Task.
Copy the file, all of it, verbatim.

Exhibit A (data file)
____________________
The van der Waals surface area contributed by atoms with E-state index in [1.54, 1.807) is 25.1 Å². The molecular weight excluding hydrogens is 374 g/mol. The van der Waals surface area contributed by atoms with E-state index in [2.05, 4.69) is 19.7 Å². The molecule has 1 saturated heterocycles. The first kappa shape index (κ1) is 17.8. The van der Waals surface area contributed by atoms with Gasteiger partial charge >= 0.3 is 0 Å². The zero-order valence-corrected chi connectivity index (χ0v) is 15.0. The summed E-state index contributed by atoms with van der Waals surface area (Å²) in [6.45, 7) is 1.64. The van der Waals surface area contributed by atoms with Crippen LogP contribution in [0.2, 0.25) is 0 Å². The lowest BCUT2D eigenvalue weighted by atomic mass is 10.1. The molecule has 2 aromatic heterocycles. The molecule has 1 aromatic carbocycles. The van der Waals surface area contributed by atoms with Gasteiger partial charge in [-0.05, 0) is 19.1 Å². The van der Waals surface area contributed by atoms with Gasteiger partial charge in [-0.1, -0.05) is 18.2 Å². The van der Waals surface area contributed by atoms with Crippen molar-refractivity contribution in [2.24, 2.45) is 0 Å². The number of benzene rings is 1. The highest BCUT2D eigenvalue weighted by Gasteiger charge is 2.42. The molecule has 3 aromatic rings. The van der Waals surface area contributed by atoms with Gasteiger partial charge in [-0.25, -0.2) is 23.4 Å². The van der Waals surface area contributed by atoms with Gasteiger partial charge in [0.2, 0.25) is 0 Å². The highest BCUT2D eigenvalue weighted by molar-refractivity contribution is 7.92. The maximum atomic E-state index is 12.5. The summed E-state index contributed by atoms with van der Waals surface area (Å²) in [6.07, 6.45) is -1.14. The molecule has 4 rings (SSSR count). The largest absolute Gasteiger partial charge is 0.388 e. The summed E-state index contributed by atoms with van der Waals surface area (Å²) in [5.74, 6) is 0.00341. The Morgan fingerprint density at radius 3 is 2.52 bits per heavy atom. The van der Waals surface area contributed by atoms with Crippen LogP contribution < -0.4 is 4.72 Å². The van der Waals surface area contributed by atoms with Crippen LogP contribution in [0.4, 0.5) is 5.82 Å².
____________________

The van der Waals surface area contributed by atoms with E-state index in [1.54, 1.807) is 25.1 Å². The molecular weight excluding hydrogens is 374 g/mol. The van der Waals surface area contributed by atoms with E-state index in [2.05, 4.69) is 19.7 Å². The molecule has 1 saturated heterocycles. The first kappa shape index (κ1) is 17.8. The van der Waals surface area contributed by atoms with Gasteiger partial charge >= 0.3 is 0 Å². The zero-order valence-corrected chi connectivity index (χ0v) is 15.0. The summed E-state index contributed by atoms with van der Waals surface area (Å²) in [6.45, 7) is 1.64. The van der Waals surface area contributed by atoms with Crippen LogP contribution in [0.2, 0.25) is 0 Å². The lowest BCUT2D eigenvalue weighted by atomic mass is 10.1. The molecule has 2 aromatic heterocycles. The molecule has 1 aromatic carbocycles. The van der Waals surface area contributed by atoms with Gasteiger partial charge in [-0.05, 0) is 19.1 Å². The van der Waals surface area contributed by atoms with Gasteiger partial charge in [-0.1, -0.05) is 18.2 Å². The van der Waals surface area contributed by atoms with Crippen molar-refractivity contribution in [2.24, 2.45) is 0 Å². The number of benzene rings is 1. The highest BCUT2D eigenvalue weighted by Gasteiger charge is 2.42. The molecule has 3 aromatic rings. The van der Waals surface area contributed by atoms with Gasteiger partial charge in [-0.25, -0.2) is 23.4 Å². The van der Waals surface area contributed by atoms with Gasteiger partial charge in [0.2, 0.25) is 0 Å². The highest BCUT2D eigenvalue weighted by molar-refractivity contribution is 7.92. The maximum atomic E-state index is 12.5. The summed E-state index contributed by atoms with van der Waals surface area (Å²) in [6.07, 6.45) is -1.14. The molecule has 4 rings (SSSR count). The largest absolute Gasteiger partial charge is 0.388 e. The summed E-state index contributed by atoms with van der Waals surface area (Å²) in [5.74, 6) is 0.00341. The Morgan fingerprint density at radius 3 is 2.52 bits per heavy atom. The van der Waals surface area contributed by atoms with Crippen LogP contribution < -0.4 is 4.72 Å². The van der Waals surface area contributed by atoms with Crippen LogP contribution in [0.4, 0.5) is 5.82 Å².